LIVERPOOL SOUND CITY, various venues, Liverpool, 17-19 May: Team Sound City name The Temper Trap, Tim Hecker, The Wedding Present, Django Django, James Vincent McMorrow and Kids In Glass Houses amongst the latest additions to the annual festival and conference's crowded live line-up. They join the afore announced likes of Mystery Jets, Professor Green, Michael Kiwanuka, Bear In Heaven, White Denim, Niki And The Dove, Charli XCX and Ghostpoet. www.liverpoolsoundcity.co.uk

back to top

Shares in faltering games seller Game Group have been suspended from trading "pending clarification of the company's financial position".

As previously reported, management at the entertainment retailer admitted last week that it was on the brink and desperately seeking a buyer to rescue its 1300 store business. Some games publishers have refused to supply big new releases to the retailer, fearing stock might get caught up in any liquidation, which, of course, has further hindered Game's ability to operate.

Various possible buyers have been mooted, but some are only interested in Game's non-UK business, while it's thought others might wait before bidding, reckoning they could get a much better deal if they buy the company out of bankruptcy.

High street video game sales have gone the way of CDs in the last few years amidst competition from supermarkets, online mail order sites and digital distributors - even more so in fact, with less interest from casual consumers than albums and DVDs. That said, HMV, which has also seen its gaming revenues slide, could get an albeit short lived boost if Game does disappear.

Confirming they'd requested their shares be suspended this morning, a statement from the Game board reads: "The board now considers itself to be unable to assess the business's financial position, and is of the opinion that there is no equity value left in the group. Therefore the company has requested that the listing of its securities on the Main Market of London Stock Exchange plc be suspended from trading with effect from 7.30am today".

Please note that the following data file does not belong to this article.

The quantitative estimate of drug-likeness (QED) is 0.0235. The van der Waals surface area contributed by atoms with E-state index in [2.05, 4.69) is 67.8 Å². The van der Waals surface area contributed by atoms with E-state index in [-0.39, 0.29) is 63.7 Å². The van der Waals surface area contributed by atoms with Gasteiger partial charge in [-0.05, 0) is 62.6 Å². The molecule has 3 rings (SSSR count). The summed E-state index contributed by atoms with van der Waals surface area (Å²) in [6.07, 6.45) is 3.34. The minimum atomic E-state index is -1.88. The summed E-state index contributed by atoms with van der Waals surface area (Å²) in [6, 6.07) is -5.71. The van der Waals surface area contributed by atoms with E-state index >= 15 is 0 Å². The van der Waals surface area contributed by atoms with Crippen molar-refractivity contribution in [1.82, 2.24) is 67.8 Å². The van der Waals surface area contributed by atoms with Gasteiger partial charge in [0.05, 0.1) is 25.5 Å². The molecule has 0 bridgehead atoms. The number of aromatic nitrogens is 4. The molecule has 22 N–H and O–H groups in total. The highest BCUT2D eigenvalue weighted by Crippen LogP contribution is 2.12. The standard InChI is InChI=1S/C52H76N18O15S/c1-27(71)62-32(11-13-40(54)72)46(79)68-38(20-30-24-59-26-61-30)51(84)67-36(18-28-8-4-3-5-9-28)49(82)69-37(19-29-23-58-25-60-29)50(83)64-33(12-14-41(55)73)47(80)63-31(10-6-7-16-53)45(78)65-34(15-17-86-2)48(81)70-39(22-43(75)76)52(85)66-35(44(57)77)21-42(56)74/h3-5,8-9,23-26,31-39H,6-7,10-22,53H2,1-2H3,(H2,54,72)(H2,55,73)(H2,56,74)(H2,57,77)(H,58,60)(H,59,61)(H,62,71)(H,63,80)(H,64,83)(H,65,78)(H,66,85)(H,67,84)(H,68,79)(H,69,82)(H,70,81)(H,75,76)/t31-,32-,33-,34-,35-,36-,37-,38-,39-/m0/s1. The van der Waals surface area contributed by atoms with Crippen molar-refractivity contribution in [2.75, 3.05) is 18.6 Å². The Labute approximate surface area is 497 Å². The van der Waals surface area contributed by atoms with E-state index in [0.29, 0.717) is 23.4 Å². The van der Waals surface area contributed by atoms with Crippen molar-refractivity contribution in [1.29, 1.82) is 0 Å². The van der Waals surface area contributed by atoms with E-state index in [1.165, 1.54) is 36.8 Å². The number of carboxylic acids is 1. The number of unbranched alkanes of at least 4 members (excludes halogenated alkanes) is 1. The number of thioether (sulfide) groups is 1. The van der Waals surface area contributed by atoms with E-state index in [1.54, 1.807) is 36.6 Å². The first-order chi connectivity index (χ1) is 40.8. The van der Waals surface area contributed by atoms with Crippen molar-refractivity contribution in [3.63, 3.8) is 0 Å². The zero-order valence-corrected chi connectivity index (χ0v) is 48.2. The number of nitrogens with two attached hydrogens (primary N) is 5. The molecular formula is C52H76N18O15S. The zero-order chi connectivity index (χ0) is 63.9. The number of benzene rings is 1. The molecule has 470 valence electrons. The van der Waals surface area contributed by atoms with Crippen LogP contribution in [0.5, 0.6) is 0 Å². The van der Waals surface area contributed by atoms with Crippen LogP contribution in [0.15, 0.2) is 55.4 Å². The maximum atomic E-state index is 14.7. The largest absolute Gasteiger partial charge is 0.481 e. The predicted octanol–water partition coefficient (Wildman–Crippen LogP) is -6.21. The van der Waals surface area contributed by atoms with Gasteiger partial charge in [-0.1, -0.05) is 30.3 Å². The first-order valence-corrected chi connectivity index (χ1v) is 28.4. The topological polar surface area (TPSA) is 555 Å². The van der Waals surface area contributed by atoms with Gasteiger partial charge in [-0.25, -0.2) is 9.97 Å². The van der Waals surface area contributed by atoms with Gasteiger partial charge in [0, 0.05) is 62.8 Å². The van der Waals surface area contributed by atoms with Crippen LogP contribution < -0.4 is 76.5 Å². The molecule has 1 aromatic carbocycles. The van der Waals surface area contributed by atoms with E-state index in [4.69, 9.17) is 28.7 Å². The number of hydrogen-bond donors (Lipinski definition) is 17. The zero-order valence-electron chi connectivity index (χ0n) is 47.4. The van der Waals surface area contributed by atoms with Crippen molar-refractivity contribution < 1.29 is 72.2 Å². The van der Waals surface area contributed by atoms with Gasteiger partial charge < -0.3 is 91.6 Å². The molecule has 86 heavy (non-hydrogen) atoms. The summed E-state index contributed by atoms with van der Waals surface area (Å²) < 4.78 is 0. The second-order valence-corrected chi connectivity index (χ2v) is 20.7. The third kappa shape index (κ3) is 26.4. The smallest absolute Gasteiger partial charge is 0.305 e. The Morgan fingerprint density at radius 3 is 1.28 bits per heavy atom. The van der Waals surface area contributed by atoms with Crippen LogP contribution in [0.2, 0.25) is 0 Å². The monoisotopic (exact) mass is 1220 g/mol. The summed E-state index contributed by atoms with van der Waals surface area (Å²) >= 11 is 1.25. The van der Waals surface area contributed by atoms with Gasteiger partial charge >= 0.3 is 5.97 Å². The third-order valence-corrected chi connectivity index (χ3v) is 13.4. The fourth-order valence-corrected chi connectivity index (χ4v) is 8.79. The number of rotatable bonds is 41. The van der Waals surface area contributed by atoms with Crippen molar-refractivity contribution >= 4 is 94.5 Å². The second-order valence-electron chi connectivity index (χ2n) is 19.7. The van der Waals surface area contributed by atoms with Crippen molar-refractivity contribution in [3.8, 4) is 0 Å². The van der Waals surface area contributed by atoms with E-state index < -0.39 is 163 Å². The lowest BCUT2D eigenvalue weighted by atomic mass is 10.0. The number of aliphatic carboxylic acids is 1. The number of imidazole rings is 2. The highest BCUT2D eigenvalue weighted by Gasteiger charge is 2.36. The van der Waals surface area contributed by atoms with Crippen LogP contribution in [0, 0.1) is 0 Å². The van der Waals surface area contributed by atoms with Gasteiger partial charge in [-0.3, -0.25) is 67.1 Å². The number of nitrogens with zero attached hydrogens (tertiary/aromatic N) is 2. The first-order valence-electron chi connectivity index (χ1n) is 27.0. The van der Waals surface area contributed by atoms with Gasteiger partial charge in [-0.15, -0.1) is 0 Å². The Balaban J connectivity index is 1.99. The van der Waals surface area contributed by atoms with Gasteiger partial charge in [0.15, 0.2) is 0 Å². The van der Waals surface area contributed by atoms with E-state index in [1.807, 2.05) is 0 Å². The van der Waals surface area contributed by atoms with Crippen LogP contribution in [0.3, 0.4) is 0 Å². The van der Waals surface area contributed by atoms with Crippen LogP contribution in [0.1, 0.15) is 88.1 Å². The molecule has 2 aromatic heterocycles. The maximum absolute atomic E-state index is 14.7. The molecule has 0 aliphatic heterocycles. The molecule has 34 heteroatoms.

back to top


Former PRS executive Jeremy Fabinyi, who filled in as CEO of the collecting society for a while after the sudden departure of then top man Steve Porter in 2009, is to return home to Australia to take the top job at the Australasian Music Publishers Association, or AMPAL as it's known.

Fabinyi, who left PRS in 2010, will join the Australian trade body in April. Fabinyi led AMPAL before in the 1990s before relocating to the UK, and before that worked as an artist manager and for Festival Mushroom Records in Australia.

Confirming the appointment, AMPAL Chairman Catherine Gerrard told reporters: "We have a strong plan to focus AMPAL as the leading body for publishers and publishing in our territory. There is a lot we want to achieve and we cannot think of anyone better than Jeremy to set our new strategic direction into motion. Jeremy is well known in Australia and around the world and he will be a great asset to our organisation".

back to top


Music marketers Clare Britt and Pru Harris have announced the launch of a new business venture called Plan A, which will be a management and marketing consultancy providing services to music, entertainment and consumer brand clients.

Britt and Harris, both individually and as a partnership, have worked in various marketing roles across the music industry in both label and agency posts, and on a consultancy basis working for both music companies and directly with artists.

Most recently Britt has been working for [PIAS] on its Global Project Management venture, and Harris has led marketing campaigns for Ministry Of Sound. Meanwhile recent projects working directly with artists have included campaigns for Faithless, McFly, Charlotte Church and Damien Hirst-affiliated project The Hours.